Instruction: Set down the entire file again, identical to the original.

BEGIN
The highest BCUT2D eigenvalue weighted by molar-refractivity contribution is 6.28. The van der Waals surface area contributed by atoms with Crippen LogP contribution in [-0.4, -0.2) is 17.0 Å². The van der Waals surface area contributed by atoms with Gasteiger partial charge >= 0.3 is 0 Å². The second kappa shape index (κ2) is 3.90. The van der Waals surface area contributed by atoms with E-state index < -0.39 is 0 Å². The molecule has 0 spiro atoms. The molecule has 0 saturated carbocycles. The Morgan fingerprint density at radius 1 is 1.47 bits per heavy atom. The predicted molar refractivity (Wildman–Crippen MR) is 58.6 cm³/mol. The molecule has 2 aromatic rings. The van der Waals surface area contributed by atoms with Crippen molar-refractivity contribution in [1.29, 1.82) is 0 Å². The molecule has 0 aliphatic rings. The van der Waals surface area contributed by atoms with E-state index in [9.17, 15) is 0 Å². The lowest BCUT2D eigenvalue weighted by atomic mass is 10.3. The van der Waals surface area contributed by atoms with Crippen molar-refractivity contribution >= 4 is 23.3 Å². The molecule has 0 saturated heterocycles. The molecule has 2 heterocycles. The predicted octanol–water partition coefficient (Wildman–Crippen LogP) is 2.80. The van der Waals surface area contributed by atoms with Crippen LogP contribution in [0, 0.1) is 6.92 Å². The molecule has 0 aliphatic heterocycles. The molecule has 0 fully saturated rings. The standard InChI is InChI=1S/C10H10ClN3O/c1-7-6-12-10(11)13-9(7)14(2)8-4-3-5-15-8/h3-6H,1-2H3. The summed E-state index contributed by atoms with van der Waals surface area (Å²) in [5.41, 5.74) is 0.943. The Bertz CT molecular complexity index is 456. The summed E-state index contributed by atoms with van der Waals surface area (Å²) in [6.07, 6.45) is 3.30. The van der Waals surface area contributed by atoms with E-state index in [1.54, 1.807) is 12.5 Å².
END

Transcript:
The highest BCUT2D eigenvalue weighted by molar-refractivity contribution is 6.28. The van der Waals surface area contributed by atoms with Crippen LogP contribution in [-0.4, -0.2) is 17.0 Å². The van der Waals surface area contributed by atoms with Gasteiger partial charge >= 0.3 is 0 Å². The second kappa shape index (κ2) is 3.90. The van der Waals surface area contributed by atoms with E-state index < -0.39 is 0 Å². The molecule has 0 spiro atoms. The molecule has 0 saturated carbocycles. The Morgan fingerprint density at radius 1 is 1.47 bits per heavy atom. The predicted molar refractivity (Wildman–Crippen MR) is 58.6 cm³/mol. The molecule has 2 aromatic rings. The van der Waals surface area contributed by atoms with Crippen molar-refractivity contribution in [1.29, 1.82) is 0 Å². The molecule has 0 aliphatic rings. The van der Waals surface area contributed by atoms with E-state index in [9.17, 15) is 0 Å². The lowest BCUT2D eigenvalue weighted by atomic mass is 10.3. The van der Waals surface area contributed by atoms with Crippen molar-refractivity contribution >= 4 is 23.3 Å². The molecule has 0 saturated heterocycles. The molecule has 2 heterocycles. The predicted octanol–water partition coefficient (Wildman–Crippen LogP) is 2.80. The van der Waals surface area contributed by atoms with Crippen LogP contribution in [0, 0.1) is 6.92 Å². The molecule has 0 aliphatic heterocycles. The molecule has 0 fully saturated rings. The standard InChI is InChI=1S/C10H10ClN3O/c1-7-6-12-10(11)13-9(7)14(2)8-4-3-5-15-8/h3-6H,1-2H3. The summed E-state index contributed by atoms with van der Waals surface area (Å²) in [5.41, 5.74) is 0.943. The Bertz CT molecular complexity index is 456. The summed E-state index contributed by atoms with van der Waals surface area (Å²) in [6.07, 6.45) is 3.30. The van der Waals surface area contributed by atoms with E-state index in [1.54, 1.807) is 12.5 Å².